TSMC triples investment in Arizona chips to $40 billion

Taiwan Semiconductor Manufacturing Company will more than triple its investment in Arizona State to $40 billion as geopolitical tensions put pressure on the world’s largest contract chipmaker to increase diversification of its manufacturing facilities.

TSMC is currently investing $12 billion to build a manufacturing facility, or “fab,” in Arizona originally designed to manufacture chips with notional 5-nanometer circuit widths — an N5 generation that will be behind the most advanced when the fab will open in 2024.

However, at an event Tuesday to mark the installation of the first chip tooling at its Phoenix plant, the company will announce plans for a second factory that will produce more advanced 3nm or N3 chips beginning in 2026, officials and White House people said in the Near TSMC.

TSMC will also say that it intends to manufacture N4 chips, a slightly more advanced level, in the factory originally slated for N5.

Speaking at the event, US President Joe Biden is expected to trumpet the additional investments as a sign America can once again lead in manufacturing and as a confirmation of his economic plan to boost domestic chip production and secure supply chains.

However, industry experts said the larger TSMC footprint would still not be able to accommodate cutting-edge products like new iPhone models when the factories finally opened. They added that the investments could offer only minimal supply chain security, a stark reminder of the immense risks that would arise if China were to attack Taiwan — where TSMC is headquartered and continuing most of its expansion.

Biden’s Chips and Science Act was passed in the summer, providing $52 billion in subsidies for US-based chipmakers and countering China’s massive investment in its own chip sector.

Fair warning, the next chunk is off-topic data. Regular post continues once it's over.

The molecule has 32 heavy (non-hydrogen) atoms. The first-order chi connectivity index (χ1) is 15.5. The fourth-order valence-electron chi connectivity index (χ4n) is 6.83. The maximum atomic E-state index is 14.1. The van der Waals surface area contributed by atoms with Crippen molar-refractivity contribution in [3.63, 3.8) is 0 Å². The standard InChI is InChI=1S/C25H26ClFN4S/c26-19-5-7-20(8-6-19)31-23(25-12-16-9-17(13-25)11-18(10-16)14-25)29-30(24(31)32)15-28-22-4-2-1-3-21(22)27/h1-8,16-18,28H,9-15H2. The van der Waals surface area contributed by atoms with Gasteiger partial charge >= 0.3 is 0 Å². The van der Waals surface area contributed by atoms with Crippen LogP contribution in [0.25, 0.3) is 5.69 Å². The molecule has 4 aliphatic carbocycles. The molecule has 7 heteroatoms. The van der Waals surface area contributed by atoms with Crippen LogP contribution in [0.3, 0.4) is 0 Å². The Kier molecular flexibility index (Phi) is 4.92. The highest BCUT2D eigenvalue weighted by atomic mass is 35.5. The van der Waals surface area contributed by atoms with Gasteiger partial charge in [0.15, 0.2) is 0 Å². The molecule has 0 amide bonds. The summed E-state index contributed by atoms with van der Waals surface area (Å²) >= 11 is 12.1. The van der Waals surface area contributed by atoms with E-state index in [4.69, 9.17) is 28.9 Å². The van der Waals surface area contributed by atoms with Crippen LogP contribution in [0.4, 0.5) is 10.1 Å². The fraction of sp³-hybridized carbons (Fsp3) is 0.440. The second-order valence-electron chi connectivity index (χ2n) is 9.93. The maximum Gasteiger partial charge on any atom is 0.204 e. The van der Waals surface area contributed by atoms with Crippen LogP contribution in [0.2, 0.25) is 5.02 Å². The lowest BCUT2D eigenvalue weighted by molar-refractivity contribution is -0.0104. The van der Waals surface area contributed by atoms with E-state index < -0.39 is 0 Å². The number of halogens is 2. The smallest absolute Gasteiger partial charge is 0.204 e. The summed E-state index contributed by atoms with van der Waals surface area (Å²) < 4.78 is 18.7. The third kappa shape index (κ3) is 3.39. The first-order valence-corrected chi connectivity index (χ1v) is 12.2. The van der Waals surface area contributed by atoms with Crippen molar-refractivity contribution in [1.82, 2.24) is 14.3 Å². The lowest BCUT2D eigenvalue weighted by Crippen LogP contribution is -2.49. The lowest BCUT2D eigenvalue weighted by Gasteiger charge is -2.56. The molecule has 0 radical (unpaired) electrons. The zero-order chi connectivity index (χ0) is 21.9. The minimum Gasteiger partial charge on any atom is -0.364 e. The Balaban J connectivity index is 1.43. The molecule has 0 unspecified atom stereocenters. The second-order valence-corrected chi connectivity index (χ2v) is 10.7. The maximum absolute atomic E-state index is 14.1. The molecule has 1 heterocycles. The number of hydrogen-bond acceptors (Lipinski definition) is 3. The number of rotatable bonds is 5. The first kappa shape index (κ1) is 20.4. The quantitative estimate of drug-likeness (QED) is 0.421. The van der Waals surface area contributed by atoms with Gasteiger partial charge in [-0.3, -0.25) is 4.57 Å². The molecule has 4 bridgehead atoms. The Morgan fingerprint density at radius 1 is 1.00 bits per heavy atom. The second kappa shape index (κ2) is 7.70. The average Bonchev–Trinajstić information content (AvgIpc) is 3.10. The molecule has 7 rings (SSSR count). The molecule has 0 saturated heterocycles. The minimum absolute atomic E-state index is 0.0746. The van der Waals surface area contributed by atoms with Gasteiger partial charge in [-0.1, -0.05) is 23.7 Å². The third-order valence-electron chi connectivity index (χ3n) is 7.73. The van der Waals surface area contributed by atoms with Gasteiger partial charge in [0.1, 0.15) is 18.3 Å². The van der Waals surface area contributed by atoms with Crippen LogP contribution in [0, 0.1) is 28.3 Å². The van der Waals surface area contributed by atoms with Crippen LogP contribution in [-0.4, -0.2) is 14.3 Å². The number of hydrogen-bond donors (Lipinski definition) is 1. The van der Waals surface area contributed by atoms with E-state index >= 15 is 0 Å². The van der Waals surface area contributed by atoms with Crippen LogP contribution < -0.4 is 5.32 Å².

White House National Economic Council director Brian Deese said the US was making a “marked departure from the economic philosophy that has governed much of the past 40 years” in which the US government cut taxes and regulation and largely ” got out of the way”. .

“What you are seeing now is a dedicated industrial strategy that is laying the groundwork for private investment. . . on a historical scale,” he added.

Biden will be joined by several chief executives, including Apple’s Tim Cook, who will be a customer of the Arizona factories.

But Patrick Chen, head of research at CLSA in Taiwan, said, “If they fully ramp up Arizona, the proportion of US-made chips they could offer customers would be maybe 15 percent of the total.”

Even if TSMC built a monthly capacity of 120,000 silicon wafers from which chips are cut in Arizona, that would be comparable to four such “mega-fabs” the company already has in Taiwan.

“This will not isolate customers [from supply chain risk] in case of a full disruption of Taiwan,” said another chip industry expert, who asked not to be named. The person said a larger TSMC factory in the US would allow its customers to plan and prepare to manufacture chips to their designs there, reducing “recovery time” should Taiwan-based capacity be lost. Moving chip production to another factory can take many months.

Two industry leaders said some of TSMC’s capacity in the Americas would be used for sensitive products such as components for the US defense industry supply chain.

“TSMC’s US presence will continue to follow the N minus 1 principle,” said a person close to the company, noting that each US fab would be a technological generation behind the most advanced production in Taiwan.

Industry executives and analysts said trying to build the most advanced capabilities outside of Taiwan would turn TSMC’s operating model on its head.

“It wouldn’t make economic sense,” Chen said. “The latest technology comes out of their R&D center in Hsinchu and is transferred to risk production and finally to mass production. replicate that [in the US] would increase costs significantly. You would have no incentive to do so. So who would foot the bill?”

U.S. plants that plan to produce a generation of technology behind the most advanced, as planned, “allow them to make older iPad models there, or maybe the Apple Watch, but certainly not the latest cycle iPhones,” said Phelix Lee, an analyst at Morningstar.

Apple’s next-generation iPhone will begin in the second half of next year and continue into 2024. However, TSMC’s N3 chips, which require these products, will not be available in the United States until 2026, by which time the chipmaker is expected to already be moving to N2 in Taiwan.

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